Countering al Qaeda, a must-read for Pakistan

July 30, 2008

File photo of Osama bin LadenIt’s probably unusual to link to a report by the RAND Corporation and an op-ed on in the same blog, but since both address the same subject – tackling al Qaeda in the Pakistan-Afghanistan border region – here goes.

The first is a detailed report by RAND called “How Terrorist Groups End”. 

Its analysis of 648 groups that existed between 1968 and 2006 concludes that ”military force has rarely been the primary reason for the end of terrorist groups, and few groups within this time frame have achieved victory.” Calling for a rethink of U.S. strategy, it argues that policing and intelligence, rather than military force, should form the backbone of U.S. efforts against al Qaeda.”

Pakistan’s leaders have long argued that military force alone can’t work and have sharply rebuffed any suggestion that U.S. troops in Afghanistan might cross its border in pursuit of al Qaeda and the Taliban. “The U.S. military … should generally resist being drawn into combat operations in Muslim societies, since its presence is likely to increase terrorist recruitment,” the report says.  It does however say that military forces, but not necessarily U.S. forces, are a necessary component when al Qaeda is involved in an insurgency.

File photo of Kashmiri children during a gunbattle in Indian KashmirSince the report has been written from a global perspective, its prescriptions do not always fit easily into the Pakistan context. For  example it dismisses the Kashmir conflict as one that may take generations to resolve and  ”not a primary reason” for al Qaeda’s existence or support, without tackling the web of historical, militant and strategic links that bind together the fates of Afghanistan, Pakistan, Kashmir and India. But it’s packed full of data and analysis and worth reading in full.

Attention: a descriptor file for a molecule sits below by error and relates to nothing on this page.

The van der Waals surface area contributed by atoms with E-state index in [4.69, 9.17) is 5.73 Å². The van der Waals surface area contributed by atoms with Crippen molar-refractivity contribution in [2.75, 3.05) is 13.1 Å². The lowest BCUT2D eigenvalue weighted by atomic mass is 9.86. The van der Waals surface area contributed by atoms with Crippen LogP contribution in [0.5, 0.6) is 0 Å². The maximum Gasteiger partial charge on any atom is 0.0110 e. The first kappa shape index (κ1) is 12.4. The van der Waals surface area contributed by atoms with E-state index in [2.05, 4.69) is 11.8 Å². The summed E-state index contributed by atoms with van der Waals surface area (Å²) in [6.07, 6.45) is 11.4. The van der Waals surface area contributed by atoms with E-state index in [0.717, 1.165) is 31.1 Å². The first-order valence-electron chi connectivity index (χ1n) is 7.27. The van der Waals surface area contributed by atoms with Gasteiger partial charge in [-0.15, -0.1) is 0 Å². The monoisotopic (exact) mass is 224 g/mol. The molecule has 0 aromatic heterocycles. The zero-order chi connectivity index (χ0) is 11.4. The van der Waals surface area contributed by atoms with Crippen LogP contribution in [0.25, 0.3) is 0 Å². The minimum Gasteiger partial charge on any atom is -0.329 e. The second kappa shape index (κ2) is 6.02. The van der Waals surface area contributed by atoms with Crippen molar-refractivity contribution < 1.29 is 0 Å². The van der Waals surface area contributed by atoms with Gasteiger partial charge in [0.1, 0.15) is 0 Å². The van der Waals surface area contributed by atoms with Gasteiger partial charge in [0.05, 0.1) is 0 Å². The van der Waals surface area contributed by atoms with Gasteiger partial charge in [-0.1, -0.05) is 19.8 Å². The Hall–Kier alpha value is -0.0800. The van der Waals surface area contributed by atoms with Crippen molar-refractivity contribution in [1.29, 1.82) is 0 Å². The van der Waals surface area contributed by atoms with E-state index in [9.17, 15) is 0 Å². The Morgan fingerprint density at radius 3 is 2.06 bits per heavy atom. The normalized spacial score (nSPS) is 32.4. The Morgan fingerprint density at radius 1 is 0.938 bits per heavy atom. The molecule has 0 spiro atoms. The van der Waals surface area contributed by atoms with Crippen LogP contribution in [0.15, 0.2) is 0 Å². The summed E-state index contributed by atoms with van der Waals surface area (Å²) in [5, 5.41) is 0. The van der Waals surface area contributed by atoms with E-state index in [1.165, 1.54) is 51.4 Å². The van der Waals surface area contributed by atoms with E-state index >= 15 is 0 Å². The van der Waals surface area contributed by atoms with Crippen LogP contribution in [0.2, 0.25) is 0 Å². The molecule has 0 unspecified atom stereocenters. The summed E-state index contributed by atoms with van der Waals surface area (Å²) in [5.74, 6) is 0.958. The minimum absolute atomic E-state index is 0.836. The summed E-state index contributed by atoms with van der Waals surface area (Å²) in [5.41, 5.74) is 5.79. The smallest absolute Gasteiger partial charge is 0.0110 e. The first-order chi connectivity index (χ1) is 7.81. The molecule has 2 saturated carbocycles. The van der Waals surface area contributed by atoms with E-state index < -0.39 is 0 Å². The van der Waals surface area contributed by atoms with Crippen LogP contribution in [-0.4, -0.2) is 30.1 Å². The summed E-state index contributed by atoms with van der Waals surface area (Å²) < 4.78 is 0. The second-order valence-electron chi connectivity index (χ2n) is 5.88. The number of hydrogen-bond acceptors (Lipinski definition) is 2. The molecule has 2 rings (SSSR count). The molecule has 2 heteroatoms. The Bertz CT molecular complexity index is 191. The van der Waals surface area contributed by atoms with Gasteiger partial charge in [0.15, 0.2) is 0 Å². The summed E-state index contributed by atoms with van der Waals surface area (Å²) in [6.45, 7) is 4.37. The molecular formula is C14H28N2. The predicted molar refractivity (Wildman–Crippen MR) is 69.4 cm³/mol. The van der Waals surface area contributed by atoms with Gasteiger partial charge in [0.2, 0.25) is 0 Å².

And for those who prefer easier reading and don’t mind the flippant tone, this piece on caught my eye. The writer, a former CIA counter-terrorism officer, is determinedly irreverent, suggesting for example that North and South Waziristan should be renamed North Fubar and South Fubar.

But his conclusion is far from flippant: “The reality is that U.S. forces can’t operate in the region unilaterally unless we somehow suspend disbelief and decide the risk versus gain is worthwhile,” he says. “The next possibility, U.S. and Pakistani troops fighting side by side against the Taliban and Al Qaeda, is also highly unlikely given the backlash the Pakistani government would experience.”

“Over the next year or two we’ll undoubtedly pull troops out of Iraq and add troops to the effort in Afghanistan. That will in all likelihood help to further stabilize that country and allow for continued progress in the development of the infrastructure and government. What it won’t do unfortunately is resolve the problem across the border in Pakistan,” he says.



Comments are closed.